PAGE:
Virgin Australia slumps into administration

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Virgin Australia has confirmed it has entered voluntary administration – making it Australia’s first big corporate casualty of the coronavirus pandemic.

Empty Virgin Australia airline counter

The country’s second-largest carrier cut almost all flights last month following wide-spread travel bans.

It was already struggling with a long-term A$5bn (£2.55bn; $3.17bn) debt.

The airline is now seeking new buyers and investors, after failing to get a loan from Australia’s government.

Virgin Australia chief executive Paul Scurrah said: “Our decision today is about securing the future of the Virgin Australia Group and emerging on the other side of the Covid-19 crisis.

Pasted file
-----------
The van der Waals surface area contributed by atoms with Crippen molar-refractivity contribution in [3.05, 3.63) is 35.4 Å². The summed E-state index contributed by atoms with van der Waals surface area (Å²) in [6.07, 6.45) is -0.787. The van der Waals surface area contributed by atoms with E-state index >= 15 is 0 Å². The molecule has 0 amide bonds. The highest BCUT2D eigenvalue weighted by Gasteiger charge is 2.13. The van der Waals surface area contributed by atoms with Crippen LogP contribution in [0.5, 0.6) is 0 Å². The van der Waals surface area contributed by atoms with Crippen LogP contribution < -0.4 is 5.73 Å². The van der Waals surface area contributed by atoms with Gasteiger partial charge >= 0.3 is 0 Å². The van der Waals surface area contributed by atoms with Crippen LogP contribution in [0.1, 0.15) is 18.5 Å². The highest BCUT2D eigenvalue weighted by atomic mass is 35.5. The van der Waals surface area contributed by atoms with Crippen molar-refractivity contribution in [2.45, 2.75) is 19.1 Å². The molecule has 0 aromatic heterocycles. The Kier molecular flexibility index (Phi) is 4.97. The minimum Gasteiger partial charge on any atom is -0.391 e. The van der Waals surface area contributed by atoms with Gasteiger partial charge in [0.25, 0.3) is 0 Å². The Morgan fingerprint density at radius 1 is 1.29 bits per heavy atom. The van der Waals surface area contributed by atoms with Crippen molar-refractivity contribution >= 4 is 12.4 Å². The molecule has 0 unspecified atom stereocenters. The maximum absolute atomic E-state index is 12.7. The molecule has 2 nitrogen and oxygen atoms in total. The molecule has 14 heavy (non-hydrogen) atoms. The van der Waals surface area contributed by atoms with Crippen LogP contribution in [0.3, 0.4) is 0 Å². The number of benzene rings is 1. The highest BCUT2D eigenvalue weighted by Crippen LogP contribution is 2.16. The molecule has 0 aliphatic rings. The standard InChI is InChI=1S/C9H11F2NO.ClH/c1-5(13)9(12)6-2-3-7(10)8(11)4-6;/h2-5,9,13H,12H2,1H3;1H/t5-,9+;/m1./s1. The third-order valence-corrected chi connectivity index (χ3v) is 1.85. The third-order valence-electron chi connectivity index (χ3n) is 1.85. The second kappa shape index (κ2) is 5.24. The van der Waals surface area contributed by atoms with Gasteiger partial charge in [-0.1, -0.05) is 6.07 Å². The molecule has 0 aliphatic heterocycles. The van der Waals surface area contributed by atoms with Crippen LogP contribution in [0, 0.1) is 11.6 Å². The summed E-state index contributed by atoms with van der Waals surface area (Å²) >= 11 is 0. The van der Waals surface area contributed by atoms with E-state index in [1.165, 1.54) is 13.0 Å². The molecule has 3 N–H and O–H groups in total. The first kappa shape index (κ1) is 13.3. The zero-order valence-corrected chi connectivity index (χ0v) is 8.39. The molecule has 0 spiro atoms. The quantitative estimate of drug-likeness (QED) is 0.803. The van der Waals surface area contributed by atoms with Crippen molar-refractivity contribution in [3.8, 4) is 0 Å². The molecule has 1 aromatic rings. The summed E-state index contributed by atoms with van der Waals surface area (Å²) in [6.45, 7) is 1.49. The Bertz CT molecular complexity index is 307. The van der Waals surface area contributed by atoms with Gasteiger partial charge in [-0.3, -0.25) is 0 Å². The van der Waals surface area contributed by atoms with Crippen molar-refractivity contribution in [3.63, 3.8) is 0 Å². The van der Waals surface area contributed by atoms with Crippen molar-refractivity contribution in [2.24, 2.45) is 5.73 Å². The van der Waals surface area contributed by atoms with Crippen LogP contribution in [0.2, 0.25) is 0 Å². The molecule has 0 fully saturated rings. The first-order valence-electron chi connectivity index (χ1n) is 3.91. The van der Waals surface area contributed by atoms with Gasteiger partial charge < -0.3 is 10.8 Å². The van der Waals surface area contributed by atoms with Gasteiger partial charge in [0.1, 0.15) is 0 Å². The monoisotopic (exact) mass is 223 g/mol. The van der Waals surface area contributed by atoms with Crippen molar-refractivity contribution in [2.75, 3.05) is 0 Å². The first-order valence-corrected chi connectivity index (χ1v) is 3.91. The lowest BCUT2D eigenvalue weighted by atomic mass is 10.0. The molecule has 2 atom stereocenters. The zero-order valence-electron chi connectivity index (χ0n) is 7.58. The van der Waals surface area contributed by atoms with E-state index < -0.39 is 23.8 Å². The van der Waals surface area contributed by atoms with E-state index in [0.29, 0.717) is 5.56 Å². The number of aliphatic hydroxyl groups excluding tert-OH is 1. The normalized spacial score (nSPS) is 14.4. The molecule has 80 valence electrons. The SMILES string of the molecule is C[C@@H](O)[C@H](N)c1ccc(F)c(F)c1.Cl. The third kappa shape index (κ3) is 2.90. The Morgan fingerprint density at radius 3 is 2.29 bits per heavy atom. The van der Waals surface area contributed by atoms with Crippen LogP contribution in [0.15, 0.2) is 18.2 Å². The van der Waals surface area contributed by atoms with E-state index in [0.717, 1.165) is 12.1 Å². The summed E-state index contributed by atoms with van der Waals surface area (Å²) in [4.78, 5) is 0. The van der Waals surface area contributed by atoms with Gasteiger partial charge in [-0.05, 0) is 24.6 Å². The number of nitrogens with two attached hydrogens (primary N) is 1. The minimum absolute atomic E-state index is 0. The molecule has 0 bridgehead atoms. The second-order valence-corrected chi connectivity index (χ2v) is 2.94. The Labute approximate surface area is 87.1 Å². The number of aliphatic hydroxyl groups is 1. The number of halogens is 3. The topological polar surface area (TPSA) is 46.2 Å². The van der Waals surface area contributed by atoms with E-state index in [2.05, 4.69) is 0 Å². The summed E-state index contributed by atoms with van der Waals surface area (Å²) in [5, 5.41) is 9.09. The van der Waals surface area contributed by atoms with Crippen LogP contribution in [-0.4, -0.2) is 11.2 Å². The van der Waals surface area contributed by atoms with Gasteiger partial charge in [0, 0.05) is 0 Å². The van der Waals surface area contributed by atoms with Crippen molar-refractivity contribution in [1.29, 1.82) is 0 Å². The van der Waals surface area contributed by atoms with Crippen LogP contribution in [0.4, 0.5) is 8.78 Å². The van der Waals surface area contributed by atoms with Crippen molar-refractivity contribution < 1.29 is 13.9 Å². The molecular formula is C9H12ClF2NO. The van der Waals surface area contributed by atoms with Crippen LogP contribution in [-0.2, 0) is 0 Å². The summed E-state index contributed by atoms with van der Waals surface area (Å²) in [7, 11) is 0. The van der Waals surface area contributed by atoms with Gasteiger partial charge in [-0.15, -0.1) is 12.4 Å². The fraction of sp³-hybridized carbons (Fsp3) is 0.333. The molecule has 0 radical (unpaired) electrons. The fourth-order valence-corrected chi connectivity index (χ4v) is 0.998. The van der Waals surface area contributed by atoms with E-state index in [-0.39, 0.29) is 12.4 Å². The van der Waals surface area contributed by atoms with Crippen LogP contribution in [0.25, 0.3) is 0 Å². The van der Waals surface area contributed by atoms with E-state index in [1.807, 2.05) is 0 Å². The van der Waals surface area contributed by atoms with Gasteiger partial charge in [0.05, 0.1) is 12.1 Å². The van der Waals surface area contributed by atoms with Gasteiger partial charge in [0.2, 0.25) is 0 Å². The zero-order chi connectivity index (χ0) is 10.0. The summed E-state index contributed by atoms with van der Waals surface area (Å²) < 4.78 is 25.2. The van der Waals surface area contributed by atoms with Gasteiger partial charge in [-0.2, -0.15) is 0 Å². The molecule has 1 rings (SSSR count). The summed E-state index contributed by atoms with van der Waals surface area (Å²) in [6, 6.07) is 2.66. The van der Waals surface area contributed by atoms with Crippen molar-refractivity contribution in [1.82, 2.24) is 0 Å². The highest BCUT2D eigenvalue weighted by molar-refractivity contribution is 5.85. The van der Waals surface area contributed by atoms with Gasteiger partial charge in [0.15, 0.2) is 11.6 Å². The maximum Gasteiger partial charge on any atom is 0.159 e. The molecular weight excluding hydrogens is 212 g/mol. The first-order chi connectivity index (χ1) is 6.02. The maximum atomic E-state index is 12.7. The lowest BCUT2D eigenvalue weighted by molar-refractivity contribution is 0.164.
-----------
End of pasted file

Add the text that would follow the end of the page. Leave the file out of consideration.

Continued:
“Australia needs a second airline and we are determined to keep flying.”

Meanwhile, Sir Richard Branson – whose Virgin group is a part-owner of Virgin Australia – has offered a Caribbean island as collateral to help get a UK government bailout of Virgin Atlantic.

Shares had been suspended in the firm for the past fortnight as it struggled to find a survival plan.

Canberra refused a request from the company for a A$1.4bn loan, but in the past month had announced around A$900m in support for all local airlines.

Virgin Australia has turned just two statutory profits in the past decade.

It is part-owned by a number of entities including the UAE government, Singapore Airlines, China’s HNA, and Sir Richard Branson’s Group.

It employs about 10,000 people directly and another 6,000 through ancillary businesses.

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